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Weekend reflections

March 15th, 2008

It’s time once again for weekend reflections.Feel free to write at greater length than for a standard comment thread. As always, civilised discussion and no coarse language.

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  1. melanie
    March 15th, 2008 at 20:10 | #1

    NSW farmers are understandably worried because they don’t know where the GM crops are going to be planted, they know there is (irrational?) public opposition to consumption of such products and they are afraid for the continuation of the market for their non-GM output. Most of them are used to selling their output to this or that corporation and what must be most unclear to them is which corporation is going to win the competition to monopolise the market for wheat, rapeseed, etc. Are they going to be sued because they were contracted to produce a non-GM crop and instead they have a contaminated one? These concerns seem reasonable to me, but the state Minister said that it’s none of his business and he’s not interested in the question. How do they know if a farmer 50 km upwind has planted GM or not. Answer: they don’t and nobody is going to help them find out. The very absence of regulation requiring information is, of course, a policy to favour the GM varieties/corporations over others.

  2. Kevin Cox
    March 16th, 2008 at 05:25 | #2

    melanie

    Most changes to food through GM techniques are benign and many can be good. Unfortunately like all mutations there can be bad ones. The whole concept of allowing patents and private ownership of life is clearly a bad thing in this area because it leads to secrecy. The best way to control GM foods is through transparency and through requirements of people to say what they want to do before they do it and having review boards who can publicly tell people to desist. If the groups do not obey the request then there should be some social sanctions brought against the people. The sanctions could be things like stopping a corporation and all its directors from doing any commercial activity in Australia.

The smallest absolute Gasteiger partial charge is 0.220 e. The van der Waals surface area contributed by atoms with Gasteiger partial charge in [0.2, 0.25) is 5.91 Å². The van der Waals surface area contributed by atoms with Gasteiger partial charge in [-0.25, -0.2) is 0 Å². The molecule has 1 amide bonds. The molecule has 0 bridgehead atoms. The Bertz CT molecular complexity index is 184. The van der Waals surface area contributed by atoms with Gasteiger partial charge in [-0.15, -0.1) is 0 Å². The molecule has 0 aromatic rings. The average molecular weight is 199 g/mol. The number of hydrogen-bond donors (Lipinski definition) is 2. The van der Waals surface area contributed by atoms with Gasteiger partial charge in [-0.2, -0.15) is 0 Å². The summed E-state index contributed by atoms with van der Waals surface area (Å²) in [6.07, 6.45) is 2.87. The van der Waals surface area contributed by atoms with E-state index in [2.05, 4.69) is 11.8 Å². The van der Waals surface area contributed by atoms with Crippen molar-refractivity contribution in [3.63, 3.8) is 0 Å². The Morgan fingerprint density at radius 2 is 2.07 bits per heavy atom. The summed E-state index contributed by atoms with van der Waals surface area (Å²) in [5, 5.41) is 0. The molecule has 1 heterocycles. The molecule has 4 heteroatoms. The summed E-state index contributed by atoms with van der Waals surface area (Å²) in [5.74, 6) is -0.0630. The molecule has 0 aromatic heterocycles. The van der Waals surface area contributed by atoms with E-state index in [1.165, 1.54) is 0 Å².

If you are worried about GM foods then take a look at http://www.ted.com/index.php/talks/view/id/227

    I find it exciting but others will be appalled. We need to work out a protocol on how to handle GM foods because synthetic life is going to be a much bigger and more dangerous activity – but it will happen. Trying to stop these advances only makes them more dangerous because the people who will do them will hide what they are doing.

    Synthetic life techniques have the potential for everyone to build new life forms in their kitchen so we need to work out ways of controlling developments before that happens and GM foods is a good place to start.

  3. March 16th, 2008 at 10:07 | #3

    40 years ago today… On 16 March 1968 U.S. forces killed between 300 and 500 Vietnamese civilians in what came to be known as the My Lai (My Son) massacre. The military covered up the atrocity and President Richard Nixon and the Pentagon ignored it at first. Lieutenant William Calley who led the slaughter was eventually charged and convicted of murder but served only a few months in prison.
    For more:
    War Reflection #1: The My Lai Massacre

  4. observa
    March 16th, 2008 at 10:41 | #4

    We all know the problem of unsolicited phone calls and by and lrge there is a solution in registering your phone on the ‘don’t call’ site. However charities and political parties are exempted from that and in one respect therein lies a problem, as well as being compounded by doorknock collectors and cadge letters. Not a problem for most of us but for my 88 yr old pensioner father and his ilk, it may cause him to be driven from his home prematurely. Increasingly he is being preyed upon in his fading faculties by every ‘friend’ from Readers Digest, the utilities signing him up for dearer ‘green’ power, to a plethora of charities that now have him on their mailing list as a very soft touch. Now he’s not on the bones of his backside owning his own unit with a single pension supplemented by some modest investment income. However, I’m now constantly finding the litter of his plunderers like 8 sequential christmas lottery tickets at $40 a pop, among other charitable receipts and tickets. It’s become a massive headache now that the family don’t know how to deal with, but need to if he’s to remain in his unit now, albeit with our help as well as some extra taxpayer funded help now. A couple of times when I have intercepted a PO parcel collect note and attended the PO for some unsolicited ‘free gift’, the postmistress has been quite ready to RTS it as she is only too well aware of the problem in her elderly area. Do we need a ‘do not post/do not cadge’ register now to protect our pensioners and beneficiaries or whomsover wishes to avail themselves of it? The problem with restricting it to the aged only would claerly be to identify the vulnerable, should the list be accessed by the less well intentioned plunderers of the weak and frail.

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